Thanks to his lawyers’ recent redaction failures, we now know that President Trump’s former campaign chairman, Paul Manafort, allegedly “shared polling data on the 2016 election with a Russian consultant who had links to Moscow’s intelligence agencies.” It was subsequently revealed that Rick Gates also had contact with this Russian consultant.
Here’s what it means:
- With that new information, the number of known contacts between the Trump campaign/transition and Russian-linked operatives jumps to 101.
- New analysis from The Moscow Project identifies these 101 separate contacts, as well as the key Trump-affiliated players, many of whom have lied about their roles (Jeff Sessions, Paul Manafort, Michael Cohen—any of those names ring a bell?).
- Trump, his 2016 campaign, and his administration have issued “at least 15 blanket denials” of this fact, claiming the number was in fact 0. Needless to say, they were all lies.
As The Moscow Project’s Talia Dessel told USA Today:
“This wasn’t just one email or call…you don’t just have 100 contacts with a foreign power if there’s nothing going on there.”
#TRUMPSHUTDOWN: DAY 20
- Trump is at the border in Texas today, diverting federal resources for no apparent reason.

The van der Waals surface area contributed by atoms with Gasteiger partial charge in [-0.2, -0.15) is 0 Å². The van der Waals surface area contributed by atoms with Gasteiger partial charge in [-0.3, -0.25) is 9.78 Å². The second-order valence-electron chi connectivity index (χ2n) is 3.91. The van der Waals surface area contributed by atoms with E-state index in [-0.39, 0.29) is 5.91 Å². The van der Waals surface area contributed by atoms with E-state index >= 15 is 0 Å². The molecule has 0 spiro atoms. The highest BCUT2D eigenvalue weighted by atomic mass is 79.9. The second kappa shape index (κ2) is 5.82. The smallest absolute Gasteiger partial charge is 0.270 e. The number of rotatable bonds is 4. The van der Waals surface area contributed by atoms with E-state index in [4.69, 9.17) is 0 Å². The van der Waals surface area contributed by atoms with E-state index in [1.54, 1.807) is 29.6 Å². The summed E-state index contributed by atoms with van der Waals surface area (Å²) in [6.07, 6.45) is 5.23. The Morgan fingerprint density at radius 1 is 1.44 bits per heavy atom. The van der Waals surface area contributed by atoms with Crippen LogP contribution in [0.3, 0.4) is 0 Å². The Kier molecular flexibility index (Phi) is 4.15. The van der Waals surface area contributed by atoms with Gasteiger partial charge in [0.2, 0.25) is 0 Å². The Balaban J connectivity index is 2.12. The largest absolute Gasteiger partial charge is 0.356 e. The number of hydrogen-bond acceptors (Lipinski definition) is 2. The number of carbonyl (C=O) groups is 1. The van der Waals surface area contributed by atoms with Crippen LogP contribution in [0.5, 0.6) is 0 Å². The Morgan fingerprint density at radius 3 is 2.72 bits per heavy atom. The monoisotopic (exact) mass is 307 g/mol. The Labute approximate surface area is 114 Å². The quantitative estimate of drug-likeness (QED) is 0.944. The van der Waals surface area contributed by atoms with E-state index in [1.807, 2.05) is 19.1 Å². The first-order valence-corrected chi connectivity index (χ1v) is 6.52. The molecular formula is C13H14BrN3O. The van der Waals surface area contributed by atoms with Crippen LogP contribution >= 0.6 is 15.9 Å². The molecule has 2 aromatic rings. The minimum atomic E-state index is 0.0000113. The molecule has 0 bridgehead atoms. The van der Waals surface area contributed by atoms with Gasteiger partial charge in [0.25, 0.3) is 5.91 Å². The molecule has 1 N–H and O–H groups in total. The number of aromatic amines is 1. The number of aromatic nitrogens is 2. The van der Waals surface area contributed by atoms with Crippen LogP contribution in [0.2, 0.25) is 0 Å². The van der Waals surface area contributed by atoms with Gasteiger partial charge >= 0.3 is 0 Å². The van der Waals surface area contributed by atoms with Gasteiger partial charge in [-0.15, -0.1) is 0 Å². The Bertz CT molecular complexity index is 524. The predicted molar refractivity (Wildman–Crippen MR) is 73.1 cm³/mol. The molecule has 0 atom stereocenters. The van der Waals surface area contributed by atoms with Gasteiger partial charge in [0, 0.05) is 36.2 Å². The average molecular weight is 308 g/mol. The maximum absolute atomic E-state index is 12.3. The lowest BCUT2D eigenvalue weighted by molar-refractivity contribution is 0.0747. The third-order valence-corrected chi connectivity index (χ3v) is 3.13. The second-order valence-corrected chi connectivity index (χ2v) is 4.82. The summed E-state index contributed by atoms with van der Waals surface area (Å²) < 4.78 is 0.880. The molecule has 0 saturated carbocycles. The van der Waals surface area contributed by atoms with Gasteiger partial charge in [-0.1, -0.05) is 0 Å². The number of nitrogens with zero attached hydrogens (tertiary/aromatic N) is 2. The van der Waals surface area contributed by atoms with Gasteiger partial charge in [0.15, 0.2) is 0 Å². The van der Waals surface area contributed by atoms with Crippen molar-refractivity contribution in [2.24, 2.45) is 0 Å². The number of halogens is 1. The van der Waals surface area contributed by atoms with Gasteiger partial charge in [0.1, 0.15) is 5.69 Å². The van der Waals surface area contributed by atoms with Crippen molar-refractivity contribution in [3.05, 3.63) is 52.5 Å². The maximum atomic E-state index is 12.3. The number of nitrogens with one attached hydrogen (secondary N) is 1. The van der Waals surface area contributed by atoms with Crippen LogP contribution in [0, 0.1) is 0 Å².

- Texas landowners are preparing to fight against wall construction. “You could give me a trillion dollars and I wouldn’t take it,” said one landowner of the prospect of the government buying his land for the wall.
- Senate Majority Leader Mitch McConnell once again refused to reopen the government, even though members of his own party want to do just that.
- Trump once again floated the (illegal) idea of declaring a national emergency and forcing the military to build the wall.
THINKING CAP: CRISIS MANAGEMENT.
As President Trump continues to manufacture a crisis on our Southern border, an actual American crisis drags on, with a death rate more suggestive of a war zone than the United States.
This week on Thinking CAP, the team sits down with CAP immigration expert Phil Wolgin for a debrief on the so-called crisis on the US-Mexico border. Then, physician and The Atlantic staff writer James Hamblin shares his perspective on how we’ve let the opioid epidemic get so bad and what kinds of innovative treatments (like harm reduction or marijuana) he thinks should be explored to more effectively combat addiction.